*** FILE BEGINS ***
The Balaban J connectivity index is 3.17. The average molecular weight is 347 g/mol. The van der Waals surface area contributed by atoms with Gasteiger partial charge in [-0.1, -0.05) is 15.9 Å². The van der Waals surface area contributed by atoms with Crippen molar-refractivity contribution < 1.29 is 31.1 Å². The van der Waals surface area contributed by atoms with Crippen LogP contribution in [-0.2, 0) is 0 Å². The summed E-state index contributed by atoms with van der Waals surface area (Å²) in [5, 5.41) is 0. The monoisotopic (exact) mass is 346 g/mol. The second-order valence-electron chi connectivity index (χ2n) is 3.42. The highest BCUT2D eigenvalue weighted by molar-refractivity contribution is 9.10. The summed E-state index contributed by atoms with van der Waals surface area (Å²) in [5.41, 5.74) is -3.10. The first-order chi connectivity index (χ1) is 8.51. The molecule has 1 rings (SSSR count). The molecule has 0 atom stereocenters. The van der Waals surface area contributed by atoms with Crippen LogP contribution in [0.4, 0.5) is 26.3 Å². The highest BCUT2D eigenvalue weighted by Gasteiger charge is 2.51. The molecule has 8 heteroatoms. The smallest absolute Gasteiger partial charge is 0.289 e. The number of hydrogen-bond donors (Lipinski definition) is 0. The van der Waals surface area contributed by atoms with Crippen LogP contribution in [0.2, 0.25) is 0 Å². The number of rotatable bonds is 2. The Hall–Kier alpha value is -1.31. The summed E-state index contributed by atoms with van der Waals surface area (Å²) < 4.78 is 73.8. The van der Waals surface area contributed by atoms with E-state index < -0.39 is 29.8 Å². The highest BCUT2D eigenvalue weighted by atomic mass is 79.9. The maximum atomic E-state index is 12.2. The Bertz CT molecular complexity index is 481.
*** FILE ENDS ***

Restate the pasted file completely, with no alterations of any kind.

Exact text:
The Balaban J connectivity index is 3.17. The average molecular weight is 347 g/mol. The van der Waals surface area contributed by atoms with Gasteiger partial charge in [-0.1, -0.05) is 15.9 Å². The van der Waals surface area contributed by atoms with Crippen molar-refractivity contribution < 1.29 is 31.1 Å². The van der Waals surface area contributed by atoms with Crippen LogP contribution in [-0.2, 0) is 0 Å². The summed E-state index contributed by atoms with van der Waals surface area (Å²) in [5, 5.41) is 0. The monoisotopic (exact) mass is 346 g/mol. The second-order valence-electron chi connectivity index (χ2n) is 3.42. The highest BCUT2D eigenvalue weighted by molar-refractivity contribution is 9.10. The summed E-state index contributed by atoms with van der Waals surface area (Å²) in [5.41, 5.74) is -3.10. The first-order chi connectivity index (χ1) is 8.51. The molecule has 1 rings (SSSR count). The molecule has 0 atom stereocenters. The van der Waals surface area contributed by atoms with Crippen LogP contribution in [0.4, 0.5) is 26.3 Å². The highest BCUT2D eigenvalue weighted by Gasteiger charge is 2.51. The molecule has 8 heteroatoms. The smallest absolute Gasteiger partial charge is 0.289 e. The number of hydrogen-bond donors (Lipinski definition) is 0. The van der Waals surface area contributed by atoms with Crippen LogP contribution in [0.2, 0.25) is 0 Å². The number of rotatable bonds is 2. The Hall–Kier alpha value is -1.31. The summed E-state index contributed by atoms with van der Waals surface area (Å²) < 4.78 is 73.8. The van der Waals surface area contributed by atoms with E-state index < -0.39 is 29.8 Å². The highest BCUT2D eigenvalue weighted by atomic mass is 79.9. The maximum atomic E-state index is 12.2. The Bertz CT molecular complexity index is 481.